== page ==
Aureole etc.

Golden Age singers

Nimbus on-line

Faure songs
Charlotte de Rothschild (soprano);

  Founder: Len Mullenger
Classical Editor: Rob Barnett




Crotchet   AmazonUK   AmazonUS

Graham FITKIN (b. 1963)
Log (1990/1) ; Line (1990/1) ; Loud (1990/1) ; Hook (1991/2); Mesh (1991/2) ; Stub (1991/2) ; Cud (1987/8) ; Aract (1990) *; Fervent (1992/4) *; Piano Piece 91 *; Piano Piece very early 92 *; Piano Piece early 92 *; Hard Fairy (1994) *; Blue (1993) *; Piano Piece mid 92 *; Piano Piece late 92 *; Piano piece very late 92 *; Piano Piece 93 *; Fract (1989) *
Piano Circus
Ensemble Bash
Delta Saxophone Quartet
John Harle Band
Graham Fitkin, piano *, conductor
Recorded at Church Studios, Crouch End, London, September 2001 , CTS Studios, Wembley, July 1992 and October 1992 (Cud), Walthamstow Assembly Hall, London, February 1994 * and May 1994 (Hard Fairy).
British Music Collection
DECCA 473 434-2 [71.38+78.18]

This is a useful anthology of music by the young Cornish composer Graham Fitkin, reissuing pieces which first appeared on the Argo label in the 1990s. The selection ranges from small ensemble items on the first disc to a mixture of pieces for band or piano on the second.

Early influences included Steve Reich and Fitkin's teacher Louis Andriessen. This is especially apparent in the more minimalist pieces for piano sextet (Log, Line and Loud) and the other works for more mixed ensemble on disc one. Rhythm, especially of the jazz-based percussive type is also a major feature, although even here signs of a more lyrical, expansive style are becoming apparent.

I enjoyed the second disc much more, with the twin presences of the composer (as pianist and conductor) and John Harle (as leader of his own band and as featured saxophonist) looming large. The first piece Cud, written for the Cleveland Youth Jazz Orchestra, is given a superlative performance. The booklet notes make much of the idea that, despite borrowing from jazz, Fitkin is, in essence, a classicist with little truck with improvisation. He finds this piece "hysterically funny". It is certainly entertaining but it is much more than the send-up hinted at. The rest of the second disc features a much more pared-down set of pieces. This is crowned by the superb Hard Fairy, in which the composer is joined by John Lenehan and Harle to create a piece which truly soars. It reminds me very much of Michael Nyman's lovely Where the Bee Dances. What remains is either played at the piano alone by Fitkin and very impressive it is too. In the case of Aract and the extended Fract, the composer plays in duet with fellow pianist Eleanor Alberga. Despite the mostly functional titles, much of this music is introspective, subdued but very beautifully put together. It reminded me occasionally of the solo piano tracks with which fellow Cornishman and electronic wunderkind Richard D. James (aka Aphex Twin) intersperses his more abstract works. James has also collaborated with Philip Glass and Gavin Bryars, which makes sense of the comparison, I suppose. Some of the pieces, e.g. Blue, are dance or other media-related reconstructions. However there is still a sense of fragility and even nostagia which is more or less all-pervading.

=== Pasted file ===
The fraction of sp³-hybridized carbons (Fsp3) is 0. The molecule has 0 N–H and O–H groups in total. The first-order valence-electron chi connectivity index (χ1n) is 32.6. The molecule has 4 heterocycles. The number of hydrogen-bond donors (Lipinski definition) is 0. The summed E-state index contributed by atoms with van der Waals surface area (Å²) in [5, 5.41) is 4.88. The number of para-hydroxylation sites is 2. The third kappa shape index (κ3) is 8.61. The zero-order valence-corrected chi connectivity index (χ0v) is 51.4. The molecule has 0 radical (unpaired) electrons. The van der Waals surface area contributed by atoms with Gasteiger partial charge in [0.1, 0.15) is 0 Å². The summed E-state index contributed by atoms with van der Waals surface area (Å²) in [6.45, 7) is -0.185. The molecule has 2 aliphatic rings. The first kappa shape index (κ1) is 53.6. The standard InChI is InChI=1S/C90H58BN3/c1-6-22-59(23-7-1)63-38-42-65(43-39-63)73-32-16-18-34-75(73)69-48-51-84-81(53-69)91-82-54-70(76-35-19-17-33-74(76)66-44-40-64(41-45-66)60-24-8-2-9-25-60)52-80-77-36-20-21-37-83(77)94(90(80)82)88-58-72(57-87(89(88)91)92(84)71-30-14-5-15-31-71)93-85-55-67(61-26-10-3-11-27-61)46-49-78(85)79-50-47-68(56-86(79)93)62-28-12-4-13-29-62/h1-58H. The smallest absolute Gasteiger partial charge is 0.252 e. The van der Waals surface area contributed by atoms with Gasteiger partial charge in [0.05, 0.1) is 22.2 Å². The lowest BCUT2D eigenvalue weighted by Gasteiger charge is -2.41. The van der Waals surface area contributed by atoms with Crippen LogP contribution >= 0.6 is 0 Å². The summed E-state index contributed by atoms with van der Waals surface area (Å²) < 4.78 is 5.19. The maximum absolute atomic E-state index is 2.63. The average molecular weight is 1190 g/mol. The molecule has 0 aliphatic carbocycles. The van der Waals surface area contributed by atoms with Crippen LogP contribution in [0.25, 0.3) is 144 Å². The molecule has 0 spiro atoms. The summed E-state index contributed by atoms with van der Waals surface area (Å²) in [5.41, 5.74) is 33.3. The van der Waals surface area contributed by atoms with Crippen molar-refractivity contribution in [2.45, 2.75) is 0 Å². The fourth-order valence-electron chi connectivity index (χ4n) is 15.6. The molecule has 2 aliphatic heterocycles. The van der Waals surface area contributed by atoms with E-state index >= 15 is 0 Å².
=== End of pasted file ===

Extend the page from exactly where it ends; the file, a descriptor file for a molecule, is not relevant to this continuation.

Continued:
In conclusion, the first disc may contain the more radical works but I will return much more often to the exuberantly and winningly lyrical Hard Fairy and the delicate minor key studies of its companions on disc two. All in all this is an excellent choice for reissue in Decca's British Music Collection, and worthy of your attention.

Neil Horner

Return to Index

Untitled Document

Reviews from previous months
Join the mailing list and receive a hyperlinked weekly update on the discs reviewed. details
We welcome feedback on our reviews. Please use the Bulletin Board
Please paste in the first line of your comments the URL of the review to which you refer.